Under the sea / In fondo al mar

(EN) My friend Paolo together with infographic designer David Boardman launched today the english version of  in.fondo.al.mar (under the sea),  an info-visualisation work-in-progress project about a series of sinkings and incidents in the Mediterranean Sea in the last 30 years, involving  “poison-ships”, which are suspected of having carried toxic and radioactive waste. The most shocking fact about these sinkings is that the ships would have been sunk deliberately to dispose of tons of toxic, chemical and radioactive waste. The mechanism is simple: you own a big container ship that has an accident and is sinking or is very old. You don’t want to lose all the money so you sell your ship to organized crime which will stuff it with toxic waste (ah the business of toxic waste!) and let it sink. I made the story simple, but many subjects are involved in this traffic, also some institutions: here’s an article in italian on the topic written by Paolo and

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Parliamentarians and good governance / Parlamentari e buona governance

(EN) Is there a connection between good governance and how much parlamentarians are paid? Shakeupmedia made an interactive map confronting 3 indexes (Democracy Index, the UN’s Human Development Index and the Perception of Corruption Index) to compare countries in the world. Larger the angle, farther from center the dot, worse the governance. Click and drag to find all of them! (IT) C’è una qualche relazione tra una buona governance e quanto sono pagati i suoi parlamentari? Shakeupmedia ha prodotto una mappa interattiva mettendo a confronto 3 indici  (l’indice di democrazia, quello di sviluppo umano e l’indice di percezione della corruzione) per comparare i paesi del mondo.  Più grande è l’angolo, più lontano e il puntino dal centro, peggiore è la governance. Clicca e trascina per trovarli tutti.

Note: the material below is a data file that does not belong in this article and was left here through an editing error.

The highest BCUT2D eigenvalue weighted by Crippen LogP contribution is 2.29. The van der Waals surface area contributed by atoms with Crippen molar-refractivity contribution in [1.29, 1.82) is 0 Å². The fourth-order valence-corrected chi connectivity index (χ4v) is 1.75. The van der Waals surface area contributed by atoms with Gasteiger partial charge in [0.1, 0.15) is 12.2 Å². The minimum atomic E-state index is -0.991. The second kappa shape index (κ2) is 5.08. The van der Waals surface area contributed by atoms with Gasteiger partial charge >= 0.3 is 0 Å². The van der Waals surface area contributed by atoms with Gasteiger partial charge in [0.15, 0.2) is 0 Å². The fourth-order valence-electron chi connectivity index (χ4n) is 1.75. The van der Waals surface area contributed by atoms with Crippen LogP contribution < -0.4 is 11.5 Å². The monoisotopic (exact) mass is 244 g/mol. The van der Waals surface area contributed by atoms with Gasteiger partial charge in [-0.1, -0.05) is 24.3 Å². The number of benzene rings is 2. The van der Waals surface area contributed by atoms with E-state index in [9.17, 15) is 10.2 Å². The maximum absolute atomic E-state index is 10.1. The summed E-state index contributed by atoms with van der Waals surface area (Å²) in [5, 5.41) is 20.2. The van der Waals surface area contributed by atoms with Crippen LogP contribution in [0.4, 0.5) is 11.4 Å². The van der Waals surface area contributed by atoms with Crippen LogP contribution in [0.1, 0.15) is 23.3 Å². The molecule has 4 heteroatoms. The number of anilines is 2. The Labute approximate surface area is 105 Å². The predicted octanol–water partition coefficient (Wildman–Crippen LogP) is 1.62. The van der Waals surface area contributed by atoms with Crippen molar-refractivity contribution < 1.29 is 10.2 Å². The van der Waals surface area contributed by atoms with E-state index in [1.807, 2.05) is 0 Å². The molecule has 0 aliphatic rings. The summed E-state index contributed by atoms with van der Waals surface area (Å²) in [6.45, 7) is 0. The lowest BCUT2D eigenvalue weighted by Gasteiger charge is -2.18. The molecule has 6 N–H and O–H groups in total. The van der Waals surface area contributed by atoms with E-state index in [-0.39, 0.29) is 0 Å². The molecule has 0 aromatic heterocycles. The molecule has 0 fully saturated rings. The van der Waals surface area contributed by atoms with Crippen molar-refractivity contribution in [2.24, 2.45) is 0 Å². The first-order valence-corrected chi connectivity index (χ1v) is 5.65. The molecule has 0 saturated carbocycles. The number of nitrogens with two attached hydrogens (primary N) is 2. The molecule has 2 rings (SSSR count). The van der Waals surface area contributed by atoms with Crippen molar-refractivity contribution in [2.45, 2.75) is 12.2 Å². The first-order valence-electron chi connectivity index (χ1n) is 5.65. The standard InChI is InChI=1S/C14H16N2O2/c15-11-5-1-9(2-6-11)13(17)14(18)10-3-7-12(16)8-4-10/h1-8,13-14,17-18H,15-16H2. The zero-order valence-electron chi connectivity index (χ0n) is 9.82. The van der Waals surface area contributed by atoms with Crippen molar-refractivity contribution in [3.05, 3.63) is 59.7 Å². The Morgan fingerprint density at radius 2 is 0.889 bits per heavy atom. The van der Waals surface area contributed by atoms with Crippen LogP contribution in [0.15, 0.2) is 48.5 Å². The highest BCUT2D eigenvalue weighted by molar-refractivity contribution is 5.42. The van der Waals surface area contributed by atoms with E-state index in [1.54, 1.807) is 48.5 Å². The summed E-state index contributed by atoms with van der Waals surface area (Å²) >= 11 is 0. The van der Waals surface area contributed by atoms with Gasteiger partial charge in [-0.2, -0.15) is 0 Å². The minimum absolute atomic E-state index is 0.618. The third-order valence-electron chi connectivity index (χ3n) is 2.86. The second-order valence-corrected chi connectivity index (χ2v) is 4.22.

Open source activity map / La mappa dell’attività open source

Red Hat published a new study together with Georgia Tech mapping open source activity across 75 countries. Officially called the Open Source Index (OSI), the final score is made of a number of factors including policies, practices in the Government, Industry, and Community. Topping the list current is France with a score of 1.35. Spain is second at 1.07, Germany third at 1.05, United States  ninth at 0,89, Italy  eleventh at 0.70. Some countries are not in the list because data are not available. On the website it’s clear that the map is a work in progress: The practical significance is something that must still be evaluated. This Index does not make any final causal statements about what causes or does not cause open source activity. It’s a tool to start to find those relationships and build an evidence base. – —————————– Red Hat ha pubblicato uno studio fatto insieme a Georgia Tech mappando l’attività open source in 75 paesi

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